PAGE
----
4 CRPF personnel injured in landmine attack

first_imgFour CRPF personnel including an assistant commandant were injured in a landmine explosion in Latu jungle under Baresaad police station of Naxal-affected Latehar district today, police said. The landmine was allegedly laid by the CPI (Maoists), sources said. DIG Vipul Shukla said an assistant commandant Gengte, Havildar Nitesh Pandey, Gopal Yadav and Deepak Singh of the para-military force sustained injuries in the incident. All the injured have been shifted by helicopter to Ranchi for better treatment, he said. The incident occurred in course of an anti-Naxal operation in the foothills of Budha Pahar — a suspected strong base of the Naxals. As soon as they reached the foothills, an explosion took place, injuring the security personnel who were cordoning off the Budha Pahar following an incident of abduction of some villagers in adjoining Garwah district. Budha Pahar borders adjacent districts such as Garwah, Gumla as well as the state of Chattisgarh.last_img read more

Top Maoist, wife arrested in Maharashtra

first_imgNagpur: The Maharashtra Police on Friday claimed to have arrested senior Maoist leader Ramanna, who headed the technical department of the outlawed Communist Party of India (Maoist) in Chhattisgarh.“The police on Friday arrested Rammana alias Shrinivas Vitthalanna Madru along with his wife Padma from Ballarshah town of Chandrapur district. The police had intelligence inputs that Ramanna was seen there along with his wife. The Chandrapur district police laid a trap, arrested the couple and handed them over to Gadchiroli police,” a statement issued by the Gadchiroli police said. Ramanna, 65, was working in the Maoist movement since 1976-77. He was given the responsibility of the rebels’ technical wing in 1995. He worked for the Maoists in Kondagoan, Maad, Tipagarh, Aheri and Bastar area after 1996.“He was involved in the manufacture of weapons for the Maoists. He also worked as a trainer to the young Maoist cadres in weapon training. He carried a reward of ₹25 lakh,” the police statement added.A police record, accessed by The Hindu, shows that Ramanna was the member of the CPI (Maoist) Danda Karanya Special Zonal Committee and was also known by the names of Ravi and Suresh.Ramanna’s wife Padma Kodape alias Sammakka alias Lata was working for the CPI (Maoist) since 1992 and carried a reward of ₹6 lakh and was believed to be involved in violent incidents in Madhya Pradesh, Chhattisgarh, and Maharashtra.last_img read more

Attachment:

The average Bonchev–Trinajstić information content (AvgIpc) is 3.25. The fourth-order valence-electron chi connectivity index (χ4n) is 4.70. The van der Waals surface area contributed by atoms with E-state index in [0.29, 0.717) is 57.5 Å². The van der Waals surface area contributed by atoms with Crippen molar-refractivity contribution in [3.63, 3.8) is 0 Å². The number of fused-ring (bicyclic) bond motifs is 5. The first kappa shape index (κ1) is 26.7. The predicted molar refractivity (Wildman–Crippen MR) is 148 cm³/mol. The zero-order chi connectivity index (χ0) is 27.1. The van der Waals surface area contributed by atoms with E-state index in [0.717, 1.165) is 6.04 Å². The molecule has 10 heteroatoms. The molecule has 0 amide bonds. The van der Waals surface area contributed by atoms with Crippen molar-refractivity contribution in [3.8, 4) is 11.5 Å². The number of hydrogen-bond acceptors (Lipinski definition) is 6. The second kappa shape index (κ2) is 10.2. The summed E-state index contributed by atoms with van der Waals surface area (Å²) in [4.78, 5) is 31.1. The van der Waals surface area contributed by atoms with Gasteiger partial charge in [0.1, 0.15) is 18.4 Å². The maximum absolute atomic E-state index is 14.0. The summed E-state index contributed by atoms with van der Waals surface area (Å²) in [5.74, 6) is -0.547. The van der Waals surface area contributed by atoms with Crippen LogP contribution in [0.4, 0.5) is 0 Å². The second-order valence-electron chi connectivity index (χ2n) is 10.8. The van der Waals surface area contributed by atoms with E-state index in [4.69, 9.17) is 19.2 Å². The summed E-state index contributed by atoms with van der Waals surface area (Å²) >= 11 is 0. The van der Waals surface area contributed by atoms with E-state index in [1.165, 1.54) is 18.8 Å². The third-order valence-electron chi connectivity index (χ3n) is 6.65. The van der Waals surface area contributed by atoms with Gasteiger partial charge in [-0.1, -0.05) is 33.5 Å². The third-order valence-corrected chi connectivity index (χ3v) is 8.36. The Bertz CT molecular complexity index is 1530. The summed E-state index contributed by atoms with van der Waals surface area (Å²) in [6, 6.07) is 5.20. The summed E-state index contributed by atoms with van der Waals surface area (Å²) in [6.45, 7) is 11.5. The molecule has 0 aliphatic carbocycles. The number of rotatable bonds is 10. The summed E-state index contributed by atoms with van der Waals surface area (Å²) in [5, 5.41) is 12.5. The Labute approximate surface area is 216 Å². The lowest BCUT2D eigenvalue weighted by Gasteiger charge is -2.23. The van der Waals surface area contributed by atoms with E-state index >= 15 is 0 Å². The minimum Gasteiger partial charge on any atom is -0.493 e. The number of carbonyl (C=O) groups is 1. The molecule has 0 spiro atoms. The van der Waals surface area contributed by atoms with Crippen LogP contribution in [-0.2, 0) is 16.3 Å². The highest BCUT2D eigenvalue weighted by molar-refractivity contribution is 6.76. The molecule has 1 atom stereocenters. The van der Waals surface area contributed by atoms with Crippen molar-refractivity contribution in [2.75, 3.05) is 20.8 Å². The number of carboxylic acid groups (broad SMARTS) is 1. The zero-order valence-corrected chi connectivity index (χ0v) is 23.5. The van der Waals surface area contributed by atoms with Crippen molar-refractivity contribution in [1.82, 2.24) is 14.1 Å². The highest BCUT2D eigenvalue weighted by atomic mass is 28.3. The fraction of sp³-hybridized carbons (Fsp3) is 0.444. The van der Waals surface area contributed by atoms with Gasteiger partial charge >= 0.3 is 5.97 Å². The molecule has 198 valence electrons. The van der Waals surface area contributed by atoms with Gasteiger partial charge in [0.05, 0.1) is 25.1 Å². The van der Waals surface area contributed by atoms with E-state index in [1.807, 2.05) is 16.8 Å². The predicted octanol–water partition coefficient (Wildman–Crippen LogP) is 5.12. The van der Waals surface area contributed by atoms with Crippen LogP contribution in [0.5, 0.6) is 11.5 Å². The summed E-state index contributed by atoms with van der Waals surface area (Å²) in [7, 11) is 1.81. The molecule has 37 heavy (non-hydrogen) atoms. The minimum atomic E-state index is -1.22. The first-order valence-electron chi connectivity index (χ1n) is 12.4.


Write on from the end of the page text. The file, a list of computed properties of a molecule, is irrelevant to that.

Oppn. sharpens attack on Cong. ahead of Punjab bypoll

first_imgPunjab’s Opposition parties have sharpened their attack on the ruling Congress government ahead of the Shahkot Assembly bypoll on May 28 after Chief Minister Amarinder Singh accused the Shiromani Akali Dal and Aam Aadmi Party of implicating the Congress’s candidate in an illegal sand mining case to tarnish his image.“The Election Commission should issue arrest orders against Congress Shahkot by-poll candidate Hardev Singh Laddi immediately,” SAD president Sukhbir Singh Badal said on Wednesday while addressing a rally in support of party candidate Naib Singh Kohar.‘CM violated code’The Akalis had also submitted a memorandum to Chief Electoral Officer S. Karuna Raju, in which they accused the Chief Minister of violating the model code of conduct during a press conference on May 7.“The Chief Minister gave a clean chit to Congress candidate Hardev Singh Laddi even as the police booked him for illegal mining activity. Indirectly the Chief Minister aimed at pressurising the police to not act against the Congress leader,” alleged SAD leader Daljit Singh Cheema, adding an inquiry into the illegal sand mining case against the Congress candidate should be conducted by the Election Commission.Leader of Opposition in the Punjab Assembly and AAP MLA Sukhpal Singh Khaira also alleged that Capt. Amarinder was misusing his official authority and the police machinery to influence the outcome of the Shahkot by-election.“An FIR was registered against the Congress candidate and others for illegal mining on the directions of Election Commission of India. However, the Chief Minister recently termed the FIR as politically motivated and accused the opposition leaders including myself and Akali leader Daljit Singh Cheema of being the architects of the FIR. By making such remarks the Chief Minister has become party to the tainted Congress candidate,” said Mr. Khaira.“I urge the Election Commission to initiate action against Capt. Amarinder for derailing investigations against the Congress candidate for Shahkot bypoll,” added Mr. Khaira.last_img read more